An unnamed source at the Lamothe House Hotel said that their hotel is very active. There is a new staff and new owners so they have to rely on reports that were handed down when it comes to the frequency of paranormal experiences. In their opinion, it is not more or less active and still steady. Guests are still capturing ghostly faces in pictures and reporting the appearance of a lady and a child walking the grounds.

A staff member at the Bourbon Orleans Hotel started early this year and has received a couple of reports from guests calling the desk to report the sound of children in the hallway in the middle of the night. When the guests opened their door to investigate, they found the corridor vacant.

Some hotels have other reasons for why they can't confirm if activity has changed since Katrina. Paranormal activity at the Avenue Plaza Resort has been limited to the Ashley House which has not held a function since the storm. The Andrew Jackson has taken the most haunted rooms at their hotel out of commission, but they still receive calls from guests at least once a month.

Only two of the hotels we interviewed claim that their paranormal activity has increased since Hurricane Katrina. Two hotels claim that activity for them has increased.

Bubby Valentino, the general manager at the Place D'Armes Hotel said that he has seen a change in the city itself as well in his hotel. He said there seems to be more of a residual pain and sense of disharmony in the very air of the city. It has a different vibe. He also explained that native residents of the city don’t view hauntings as a novelty. Ghosts and supernatural goings-on are part of the very fabric of New Orleans, and its inhabitants are proud to embrace and celebrate it.

Another source at Place D’Armes said that they feel that there is more activity than before the storm. At least twice a week they get reports from guests about children playing in the back courtyard. However, one repeated occurrence has ceased since Katrina. The switchboard at the front desk used to receive random calls from empty rooms on the 4th and 5th floors. That no longer happens.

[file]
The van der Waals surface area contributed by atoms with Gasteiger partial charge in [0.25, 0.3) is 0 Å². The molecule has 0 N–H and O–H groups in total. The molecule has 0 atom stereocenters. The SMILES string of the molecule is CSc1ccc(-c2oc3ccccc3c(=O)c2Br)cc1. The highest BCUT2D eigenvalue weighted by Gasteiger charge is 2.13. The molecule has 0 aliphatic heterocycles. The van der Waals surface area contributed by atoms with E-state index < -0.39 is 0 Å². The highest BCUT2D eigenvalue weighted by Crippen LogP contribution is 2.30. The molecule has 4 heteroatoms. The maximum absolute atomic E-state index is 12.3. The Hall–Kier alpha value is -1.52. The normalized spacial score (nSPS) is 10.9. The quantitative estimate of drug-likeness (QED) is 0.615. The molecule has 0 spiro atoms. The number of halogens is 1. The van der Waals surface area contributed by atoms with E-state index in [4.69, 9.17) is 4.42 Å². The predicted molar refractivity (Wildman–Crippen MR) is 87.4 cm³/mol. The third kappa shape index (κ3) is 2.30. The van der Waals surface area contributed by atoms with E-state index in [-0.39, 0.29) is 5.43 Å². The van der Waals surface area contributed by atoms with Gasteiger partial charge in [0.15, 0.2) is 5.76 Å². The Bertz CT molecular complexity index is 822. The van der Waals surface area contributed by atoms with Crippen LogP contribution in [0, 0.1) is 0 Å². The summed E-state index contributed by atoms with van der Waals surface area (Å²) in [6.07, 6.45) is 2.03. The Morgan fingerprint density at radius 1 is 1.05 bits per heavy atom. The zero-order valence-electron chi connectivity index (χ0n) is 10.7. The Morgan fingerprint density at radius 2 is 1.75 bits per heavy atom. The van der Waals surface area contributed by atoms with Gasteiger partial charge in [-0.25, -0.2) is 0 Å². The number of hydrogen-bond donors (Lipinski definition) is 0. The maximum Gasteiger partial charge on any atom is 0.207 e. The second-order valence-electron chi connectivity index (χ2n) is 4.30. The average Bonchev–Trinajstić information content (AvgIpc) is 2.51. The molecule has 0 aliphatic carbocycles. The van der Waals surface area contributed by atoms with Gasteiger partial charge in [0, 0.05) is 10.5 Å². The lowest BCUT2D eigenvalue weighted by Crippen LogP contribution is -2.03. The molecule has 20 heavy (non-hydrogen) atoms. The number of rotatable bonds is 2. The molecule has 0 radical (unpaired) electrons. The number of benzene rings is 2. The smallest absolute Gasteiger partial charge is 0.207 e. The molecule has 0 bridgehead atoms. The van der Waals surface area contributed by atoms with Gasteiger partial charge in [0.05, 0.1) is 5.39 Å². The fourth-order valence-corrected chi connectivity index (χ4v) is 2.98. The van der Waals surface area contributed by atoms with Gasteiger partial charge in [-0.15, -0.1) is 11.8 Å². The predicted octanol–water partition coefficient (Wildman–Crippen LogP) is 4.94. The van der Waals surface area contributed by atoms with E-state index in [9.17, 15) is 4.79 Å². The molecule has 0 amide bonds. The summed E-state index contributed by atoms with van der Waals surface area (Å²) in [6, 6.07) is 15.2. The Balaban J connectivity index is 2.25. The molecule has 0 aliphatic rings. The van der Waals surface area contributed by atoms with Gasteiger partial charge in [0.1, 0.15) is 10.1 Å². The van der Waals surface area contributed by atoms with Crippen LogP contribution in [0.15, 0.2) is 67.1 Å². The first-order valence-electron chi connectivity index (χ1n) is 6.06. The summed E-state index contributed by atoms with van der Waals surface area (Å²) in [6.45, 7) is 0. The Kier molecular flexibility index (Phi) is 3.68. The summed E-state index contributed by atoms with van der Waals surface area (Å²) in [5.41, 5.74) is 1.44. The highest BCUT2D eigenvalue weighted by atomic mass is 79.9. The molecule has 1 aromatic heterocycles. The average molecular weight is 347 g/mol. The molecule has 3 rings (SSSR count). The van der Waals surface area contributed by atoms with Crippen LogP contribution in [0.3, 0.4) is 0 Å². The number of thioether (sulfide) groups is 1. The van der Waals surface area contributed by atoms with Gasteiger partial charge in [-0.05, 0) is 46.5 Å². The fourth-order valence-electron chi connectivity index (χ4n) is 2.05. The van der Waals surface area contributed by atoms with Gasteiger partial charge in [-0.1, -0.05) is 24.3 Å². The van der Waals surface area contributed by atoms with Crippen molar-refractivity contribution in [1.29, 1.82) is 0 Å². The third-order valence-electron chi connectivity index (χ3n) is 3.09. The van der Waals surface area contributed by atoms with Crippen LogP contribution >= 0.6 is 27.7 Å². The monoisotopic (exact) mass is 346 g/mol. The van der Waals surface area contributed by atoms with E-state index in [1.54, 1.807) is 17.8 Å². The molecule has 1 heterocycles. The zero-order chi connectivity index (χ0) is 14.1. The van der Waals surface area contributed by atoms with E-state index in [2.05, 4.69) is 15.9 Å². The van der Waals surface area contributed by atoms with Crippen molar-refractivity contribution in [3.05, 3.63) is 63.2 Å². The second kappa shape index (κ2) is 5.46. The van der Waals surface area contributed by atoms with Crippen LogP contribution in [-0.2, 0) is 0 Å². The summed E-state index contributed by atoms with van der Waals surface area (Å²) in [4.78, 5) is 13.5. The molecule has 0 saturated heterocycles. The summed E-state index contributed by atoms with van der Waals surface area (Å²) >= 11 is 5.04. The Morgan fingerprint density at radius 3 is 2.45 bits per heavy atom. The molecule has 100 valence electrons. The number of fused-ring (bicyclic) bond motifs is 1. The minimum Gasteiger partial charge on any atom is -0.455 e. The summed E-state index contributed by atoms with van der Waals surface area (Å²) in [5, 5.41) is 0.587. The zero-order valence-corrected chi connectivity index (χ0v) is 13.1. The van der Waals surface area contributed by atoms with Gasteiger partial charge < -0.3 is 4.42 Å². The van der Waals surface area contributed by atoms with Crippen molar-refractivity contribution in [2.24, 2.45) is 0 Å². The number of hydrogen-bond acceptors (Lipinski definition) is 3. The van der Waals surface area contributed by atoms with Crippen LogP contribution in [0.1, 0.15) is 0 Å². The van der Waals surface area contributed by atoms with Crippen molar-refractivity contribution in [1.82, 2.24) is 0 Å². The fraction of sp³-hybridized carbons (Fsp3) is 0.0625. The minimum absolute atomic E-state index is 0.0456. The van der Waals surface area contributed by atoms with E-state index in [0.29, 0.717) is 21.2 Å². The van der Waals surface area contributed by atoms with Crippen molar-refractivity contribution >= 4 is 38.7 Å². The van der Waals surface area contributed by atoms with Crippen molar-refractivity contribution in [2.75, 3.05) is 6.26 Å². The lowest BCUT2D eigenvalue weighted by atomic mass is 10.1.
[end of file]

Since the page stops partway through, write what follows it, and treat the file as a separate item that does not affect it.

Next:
Randy Bush is the general manager of the Lafitte Guest House. He said that in his opinion paranormal activity in the French Quarter in general is increasing. His friends and associates seem to have more stories about supernatural experiences than before the storm. When it comes to his hotel, however, he says the hauntings are still steadily centered on Room 21. The story is that a young girl died in this room of Yellow Fever, leaving her mother heartbroken. Both the mother and daughter have been seen on the second floor and in the reflection of a mirror on the wall near Room 21’s door.

When I contacted the Hotel Villa Conveto to get their input on whether or not they’ve noticed a drop in paranormal activity since the storm, I was very surprised to learn that it has. I had a lengthy interview with Warren, whose family owns the hotel. He told me, “We still have reports of people having trouble sleeping. Feeling uneasy. Feeling as if they are being watched. But we haven't had reports of people being pushed out of bed or of being touched. There have been no reports of people seeing someone in their room since the hurricane. Of course we don't have as much business as we did before Katrina.”

Bottom line, New Orleans is a fun place to visit whether you are in search of the paranormal or not. Good food, good drinks, and tons of places to visit, historic or otherwise. I have no doubt that my partner and I will give the Big Easy another try in search of ghostly adventures. Now, more so than ever, we are certain of where to stay.

About the Authors:

Andrea Adcock and Bob Cleveland have been ghost-hunting together for the past seven years. Bob Cleveland, a licensed private investigator, has worked as a reporter and on the radio. His interest in the paranormal goes back to his first experience as a teenager. Andrea Adcock has been writing for over 15 years. She discovered she had certain clairvoyant tendencies around the age of 21 but has always been fascinated by ghosts. The two are currently working on their first book Paranormal PI, a first-hand account of private investigators visiting residential homes that the owners feel might be haunted.

They may be reached at: Paranormal_PI@hotmail.com.